I took a trip to the Gafsa region of Tunisia this weekend, including the mining towns of Redeyef and Umm-al-Arais, where there’s still plenty of unemployment and festering discontent 18 months after the start of the revolution. Speak to locals, and it’s a revolution which began out in these phosphate towns, and not in Sidi Bouzid as is widely reported. I travelled with local photographer Nacer Talel who interpreted, and we spoke to the unemployed, phosphate company workers and miners, the firebrand unionist Adnan Hajji and formerly jailed journalist Fahem Boukadous. Here’s a blog on the issue for SBS News.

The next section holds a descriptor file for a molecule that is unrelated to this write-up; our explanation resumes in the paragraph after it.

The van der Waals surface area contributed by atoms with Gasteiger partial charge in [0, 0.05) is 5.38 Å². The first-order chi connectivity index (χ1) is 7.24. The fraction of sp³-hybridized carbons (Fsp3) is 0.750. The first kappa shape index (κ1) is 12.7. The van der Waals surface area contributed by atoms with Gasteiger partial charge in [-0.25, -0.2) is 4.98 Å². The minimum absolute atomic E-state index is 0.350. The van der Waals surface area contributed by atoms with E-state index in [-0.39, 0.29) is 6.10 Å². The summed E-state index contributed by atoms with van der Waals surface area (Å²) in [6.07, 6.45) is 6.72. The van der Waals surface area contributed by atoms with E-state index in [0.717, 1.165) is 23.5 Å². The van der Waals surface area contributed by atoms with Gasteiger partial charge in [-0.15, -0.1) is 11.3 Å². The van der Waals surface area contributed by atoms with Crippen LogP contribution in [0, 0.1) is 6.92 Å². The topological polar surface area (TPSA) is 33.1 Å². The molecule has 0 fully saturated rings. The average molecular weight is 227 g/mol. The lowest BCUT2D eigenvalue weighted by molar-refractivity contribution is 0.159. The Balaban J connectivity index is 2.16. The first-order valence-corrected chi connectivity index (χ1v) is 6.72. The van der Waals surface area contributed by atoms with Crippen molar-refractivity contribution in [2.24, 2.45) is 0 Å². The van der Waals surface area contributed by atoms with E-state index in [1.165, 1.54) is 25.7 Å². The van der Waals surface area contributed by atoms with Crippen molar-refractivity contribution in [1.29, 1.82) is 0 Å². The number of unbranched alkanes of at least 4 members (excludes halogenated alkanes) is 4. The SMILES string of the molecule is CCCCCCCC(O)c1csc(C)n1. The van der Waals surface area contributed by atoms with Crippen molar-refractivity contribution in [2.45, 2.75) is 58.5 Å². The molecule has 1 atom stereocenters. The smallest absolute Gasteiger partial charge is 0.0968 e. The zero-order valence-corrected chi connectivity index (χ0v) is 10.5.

There’s phosphates in them there hills: Photo Bill Code (use with credit and URL)
The face peered down from the statue in the middle of Redeyef’s roundabout; the martyr’s eye keeping watch over his peers.
Images like this one have become commonplace since Tunisia’s revolution was borne from the vegetable seller who self-immolated in a desperate bid for recognition of his situation.
It was in the same style of one particularly his face peering out, along with his name and date of death.
But there it was, clearly written: 2008. Not 2010, the year that Bouazizi kicked off the Tunisian revolution and broader Arab Spring.
Below – remembering the martyr’s of 2008 alongside those of January 2011. (Photo: Bill Code. Use with credit and URL)
- Tunisia’s revolution: A work in progress? (inkybinary.wordpress.com)
- Tear gas, beatings on Tunis’s streets (inkybinary.wordpress.com)
- Tunisians lighting the path toward a new social contract (lidabteddini.wordpress.com)
- United States Discusses Military Aid To Tunisia (eurasiareview.com)